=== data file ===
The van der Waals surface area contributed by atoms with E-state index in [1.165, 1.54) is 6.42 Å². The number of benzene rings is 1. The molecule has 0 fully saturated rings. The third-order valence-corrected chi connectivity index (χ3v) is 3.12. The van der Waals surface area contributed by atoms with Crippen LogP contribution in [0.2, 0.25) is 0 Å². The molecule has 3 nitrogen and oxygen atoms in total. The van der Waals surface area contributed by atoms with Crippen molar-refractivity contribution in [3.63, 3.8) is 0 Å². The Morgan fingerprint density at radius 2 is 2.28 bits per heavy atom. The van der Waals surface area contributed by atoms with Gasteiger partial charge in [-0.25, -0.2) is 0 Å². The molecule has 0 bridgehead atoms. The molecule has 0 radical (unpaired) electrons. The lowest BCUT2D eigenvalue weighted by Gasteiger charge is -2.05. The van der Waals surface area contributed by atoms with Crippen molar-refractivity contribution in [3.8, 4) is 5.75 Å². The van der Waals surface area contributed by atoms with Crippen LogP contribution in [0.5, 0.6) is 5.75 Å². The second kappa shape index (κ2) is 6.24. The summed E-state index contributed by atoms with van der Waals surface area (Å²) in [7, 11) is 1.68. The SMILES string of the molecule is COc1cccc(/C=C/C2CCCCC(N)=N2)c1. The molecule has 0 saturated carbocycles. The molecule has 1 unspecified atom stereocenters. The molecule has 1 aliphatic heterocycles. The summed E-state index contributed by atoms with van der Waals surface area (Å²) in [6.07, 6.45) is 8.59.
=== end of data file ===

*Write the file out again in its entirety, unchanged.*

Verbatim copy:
The van der Waals surface area contributed by atoms with E-state index in [1.165, 1.54) is 6.42 Å². The number of benzene rings is 1. The molecule has 0 fully saturated rings. The third-order valence-corrected chi connectivity index (χ3v) is 3.12. The van der Waals surface area contributed by atoms with Crippen LogP contribution in [0.2, 0.25) is 0 Å². The molecule has 3 nitrogen and oxygen atoms in total. The van der Waals surface area contributed by atoms with Crippen molar-refractivity contribution in [3.63, 3.8) is 0 Å². The Morgan fingerprint density at radius 2 is 2.28 bits per heavy atom. The van der Waals surface area contributed by atoms with Gasteiger partial charge in [-0.25, -0.2) is 0 Å². The molecule has 0 bridgehead atoms. The molecule has 0 radical (unpaired) electrons. The lowest BCUT2D eigenvalue weighted by Gasteiger charge is -2.05. The van der Waals surface area contributed by atoms with Crippen molar-refractivity contribution in [3.8, 4) is 5.75 Å². The van der Waals surface area contributed by atoms with Crippen LogP contribution in [0.5, 0.6) is 5.75 Å². The second kappa shape index (κ2) is 6.24. The summed E-state index contributed by atoms with van der Waals surface area (Å²) in [7, 11) is 1.68. The SMILES string of the molecule is COc1cccc(/C=C/C2CCCCC(N)=N2)c1. The molecule has 0 saturated carbocycles. The molecule has 1 unspecified atom stereocenters. The molecule has 1 aliphatic heterocycles. The summed E-state index contributed by atoms with van der Waals surface area (Å²) in [6.07, 6.45) is 8.59.